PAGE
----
Can You Freeze Blue Cheese?

Blue cheese isn’t as loved universally as cheddar or mozzarella cheese, but that doesn’t mean it’s not loved by many. 

If you’ve overestimated the amount of blue cheese you can eat in the next few weeks, or if you only bought it for one recipe, and now you have more blue cheese than you know what to do with, this article is for you.

Freezing cheese isn’t exactly an unusual process, and you’ve probably frozen plenty of mozzarella, parmesan, or other hard cheeses with no problems at all. 

But what about blue cheese? Well, freezing blue cheese (see also Freezing Mozzarella Cheese) makes sense, depending on what you want to use it for once it has thawed.

The Shelf Life Of Blue Cheese

A wedge of blue cheese tends to last around 2 months before it goes bad, and sometimes this can be 6 months if it’s unopened. The shelf life largely depends on the cheese itself and the packaging it’s in.

If the blue cheese is in cheese paper or in a carton, it will have a shorter shelf life than the kind you get in sealed plastic. 

Once you open the cheese or cut into it, it will last a maximum of 4 weeks. If the packet states that you need to eat it within a few days of opening, obviously aim for that if you can. 

If you prefer crumbled blue cheese, it can last up to 6 months, but for best results, follow the advice on the packaging. 

Always check that the blue cheese is still safe to consume. If the cheese turns green, pink, or starts to lose its firm texture, it might be time to bin it.

If it smells like ammonia, or emits a smell that’s a far cry from its normal self, it’s time to get rid. 

Mold blooming on the cheese that doesn’t look right or wasn’t there a few days before is also a sign you should put the cheese in the trash.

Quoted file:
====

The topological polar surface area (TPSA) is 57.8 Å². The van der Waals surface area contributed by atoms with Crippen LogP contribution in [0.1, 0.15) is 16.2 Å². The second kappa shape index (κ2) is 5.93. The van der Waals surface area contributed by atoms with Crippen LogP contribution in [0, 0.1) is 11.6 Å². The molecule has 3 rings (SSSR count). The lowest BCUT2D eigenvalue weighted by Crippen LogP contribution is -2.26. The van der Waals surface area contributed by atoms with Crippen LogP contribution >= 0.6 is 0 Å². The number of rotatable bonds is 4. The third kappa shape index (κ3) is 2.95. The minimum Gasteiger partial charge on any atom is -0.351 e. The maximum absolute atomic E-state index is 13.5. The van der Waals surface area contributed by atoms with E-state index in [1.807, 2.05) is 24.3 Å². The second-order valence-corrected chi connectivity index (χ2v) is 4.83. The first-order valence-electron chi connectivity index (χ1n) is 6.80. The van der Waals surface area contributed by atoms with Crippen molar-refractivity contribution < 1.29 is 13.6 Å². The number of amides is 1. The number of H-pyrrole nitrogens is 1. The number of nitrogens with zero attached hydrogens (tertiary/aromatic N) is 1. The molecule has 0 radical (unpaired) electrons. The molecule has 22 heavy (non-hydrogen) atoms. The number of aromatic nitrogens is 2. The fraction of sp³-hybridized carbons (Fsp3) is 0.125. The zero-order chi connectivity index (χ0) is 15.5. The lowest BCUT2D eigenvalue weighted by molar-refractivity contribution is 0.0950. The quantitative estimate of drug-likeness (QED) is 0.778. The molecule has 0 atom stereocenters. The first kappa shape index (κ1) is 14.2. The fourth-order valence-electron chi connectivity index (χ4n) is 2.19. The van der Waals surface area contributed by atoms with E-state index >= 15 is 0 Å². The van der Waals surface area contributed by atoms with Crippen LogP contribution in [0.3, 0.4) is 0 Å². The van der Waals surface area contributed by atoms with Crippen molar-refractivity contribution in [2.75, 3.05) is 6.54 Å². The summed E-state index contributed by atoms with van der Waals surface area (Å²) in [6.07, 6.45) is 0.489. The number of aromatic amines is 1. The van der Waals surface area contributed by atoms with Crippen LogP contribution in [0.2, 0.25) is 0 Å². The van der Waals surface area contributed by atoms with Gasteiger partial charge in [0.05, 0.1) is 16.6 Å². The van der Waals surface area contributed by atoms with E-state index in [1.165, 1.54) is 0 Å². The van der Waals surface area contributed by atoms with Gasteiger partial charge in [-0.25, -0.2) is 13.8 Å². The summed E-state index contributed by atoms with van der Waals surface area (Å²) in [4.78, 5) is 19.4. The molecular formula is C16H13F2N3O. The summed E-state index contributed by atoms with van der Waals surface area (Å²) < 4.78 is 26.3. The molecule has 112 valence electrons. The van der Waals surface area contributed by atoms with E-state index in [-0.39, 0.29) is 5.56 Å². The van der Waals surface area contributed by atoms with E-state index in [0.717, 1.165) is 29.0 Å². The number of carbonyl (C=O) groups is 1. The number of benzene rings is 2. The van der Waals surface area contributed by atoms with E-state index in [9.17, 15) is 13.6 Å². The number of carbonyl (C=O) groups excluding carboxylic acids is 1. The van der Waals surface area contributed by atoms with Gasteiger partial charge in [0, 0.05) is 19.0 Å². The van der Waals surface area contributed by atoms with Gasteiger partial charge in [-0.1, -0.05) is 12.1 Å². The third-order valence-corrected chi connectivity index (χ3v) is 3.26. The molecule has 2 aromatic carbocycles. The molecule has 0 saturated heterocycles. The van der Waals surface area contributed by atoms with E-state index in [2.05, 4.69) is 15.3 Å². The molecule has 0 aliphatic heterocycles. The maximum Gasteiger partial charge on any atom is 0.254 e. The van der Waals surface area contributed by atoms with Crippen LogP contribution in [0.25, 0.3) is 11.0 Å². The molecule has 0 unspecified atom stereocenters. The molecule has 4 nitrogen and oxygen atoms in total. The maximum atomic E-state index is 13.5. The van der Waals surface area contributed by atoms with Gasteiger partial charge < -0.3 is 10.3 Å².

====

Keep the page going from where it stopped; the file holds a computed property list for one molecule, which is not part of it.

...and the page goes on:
It’s worth mentioning that if the blue cheese is older, and it’s starting to ‘bite’, that doesn’t mean it’s unsafe to consume, that’s just a natural process within the cheese.

Should You Freeze Blue Cheese?

Because blue cheese is usually a hard cheese, it has a lower moisture content, making it easier to freeze than softer cheeses (see also Freezing Philadelphia Cream Cheese). 

If you’ve tried to freeze Brie before (see also How To Freeze Brie Cheese), you’ll have noticed that the freezing and thawing process makes it a little drier than its fresh counterpart, and its texture is less creamy. 

Blue cheese behaves very similarly when you freeze it, (see also Freezing Cheese Fondue) which doesn’t make it a great option if the dish you’re making needs the texture to be at its best.

So if you do freeze and thaw blue cheese (see also Freezing Gouda Cheese), hold off on adding it to a salad or a cheese and meat platter, as it won’t work very well in either dish.

If you add thawed blue cheese to a cooked dish, however, it works well, as the texture change isn’t noticeable. 

As long as you bear the texture changes in mind, freezing blue cheese (see also Freezing Goat Cheese) is not a problem. You can also freeze blue cheese crumbles, and the process is exactly the same as freezing wedges of blue cheese.

Blue cheese crumbles do have a significantly long shelf life, so you may not need to freeze it at all. 

How Do You Freeze Blue Cheese?

How To Prepare Blue Cheese For Freezing

In order to get the most out of your blue cheese, it’s helpful to know exactly what you’ll be using the blue cheese for, before you freeze it.

That way, you can cut down on the prep time when it comes to defrosting and using the cheese,  and you can portion it exactly how you need to, saving you a lot of time.

To start with, you need to cut the cheese into the desired portions. 

If you’re not sure what you’ll use the blue cheese for just yet, you can cut it in any way you like, even grating it if you want it to defrost faster.